The Linux Setup – Kevin Purdy, Wirecutter

I know Kevin from his Lifehacker work, where he was always very pro-Linux. He continues to work with Linux, which is what he writes about here. It’s always cool to see an Elementary user out in the wild (although Kevin does give Xfce some love). But as Kevin points out, a strength of Linux is that you can always ignore the desktop environment and get a ton done in the terminal.

You can find more of The Linux Setup here.

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  1. Who are you, and what do you do?

    My name is Kevin Purdy, and I’m a writer. I work for Wirecutter, a New York Times site that recommends the best products for most people.

  2. Why do you use Linux?

    The most honest answer is that I love to tinker with things. Beyond that, I want to support and help improve open-source software, and I keep learning more about Unix-type systems and how they work by installing and fixing desktops. And, lately, I’ve come to appreciate that a good Linux desktop doesn’t offer as many distractions (read: games and notifications) as a Windows or Mac system.

  3. What distribution do you run on your main desktop/laptop?

    I used to dual-boot Ubuntu with Windows 10 on my desktop, but then something went terribly wrong and getting a working system back was painful. So I bought myself more RAM and now run Elementary OS in VirtualBox on my Windows desktop. My work laptop is a Mac, and I dare not mess with it too much, so I sometimes use a Chromebook (the 2015 Toshiba model with the upgraded Intel processor), and run an Ubuntu-based Xfce4 desktop through Crouton on that.

    Now that I see the next question, I realize the answer is actually: Ubuntu, always.

  4. What desktop environment do you use and why do you use it?

    I used to dislike Elementary OS for all the, shall we say, “nerfing” it did to users. But now I kind of appreciate that the desktop always looks pretty slick, and it’s hard to munge it into the ugly beast I probably want. Same thing with Xfce4; sometimes it’s a good thing to keep it simple.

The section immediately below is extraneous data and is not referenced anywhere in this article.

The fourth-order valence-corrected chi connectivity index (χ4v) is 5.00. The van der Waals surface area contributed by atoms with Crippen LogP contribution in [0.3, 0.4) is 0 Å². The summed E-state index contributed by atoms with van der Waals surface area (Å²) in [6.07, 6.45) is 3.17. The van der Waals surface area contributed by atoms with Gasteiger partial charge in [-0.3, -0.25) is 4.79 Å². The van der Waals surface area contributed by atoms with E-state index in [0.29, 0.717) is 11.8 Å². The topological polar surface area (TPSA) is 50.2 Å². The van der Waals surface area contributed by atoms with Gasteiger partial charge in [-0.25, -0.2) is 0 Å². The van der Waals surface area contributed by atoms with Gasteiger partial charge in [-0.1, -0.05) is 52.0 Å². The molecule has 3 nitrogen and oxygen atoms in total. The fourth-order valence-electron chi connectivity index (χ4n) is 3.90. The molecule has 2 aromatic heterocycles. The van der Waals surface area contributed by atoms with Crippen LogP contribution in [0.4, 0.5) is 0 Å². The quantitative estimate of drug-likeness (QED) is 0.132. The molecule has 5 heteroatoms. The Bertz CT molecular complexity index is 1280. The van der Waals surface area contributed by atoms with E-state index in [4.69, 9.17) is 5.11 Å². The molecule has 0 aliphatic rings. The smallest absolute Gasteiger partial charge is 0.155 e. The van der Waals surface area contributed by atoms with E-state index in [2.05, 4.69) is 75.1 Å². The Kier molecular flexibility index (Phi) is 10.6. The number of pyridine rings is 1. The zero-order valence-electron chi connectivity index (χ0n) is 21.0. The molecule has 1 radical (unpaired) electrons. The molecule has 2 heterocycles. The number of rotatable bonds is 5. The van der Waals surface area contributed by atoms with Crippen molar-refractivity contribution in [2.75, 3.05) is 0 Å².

5. What one piece of Linux software do you depend upon? Why is it so important?

    This is a cop-out, but really: terminal. Terminal (maybe more accurately SSH) lets me work on my personal site at Github Pages, gives me my secret favorite email interface (Mutt), allows me to focus my writing in Vim, and offers me the power to update my system without having to click a bunch of things and wait for progress bars to fill up.

  6. What kind of hardware do you run this setup on?

    As mentioned, I’ve got a Crouton (a chroot) running on a 2015 Toshiba Chromebook. Elementary OS is running inside VirtualBox (for now) on a three-year-old desktop that has gotten incremental upgrades.

  7. Will you share a screenshot of your desktop?

    Attached! The Crouton desktop (Xfce4) is intentionally untouched. The Elementary OS is obviously arranged for your benefit, but that’s a typical workday setup. The wallpaper is a screenshot from the game Firewatch.

Interview conducted December 20, 2017


The Linux Setup is a feature where I interview people about their Linux setups. The concept is borrowed, if not outright stolen, from this site. If you’d like to participate, drop me a line.

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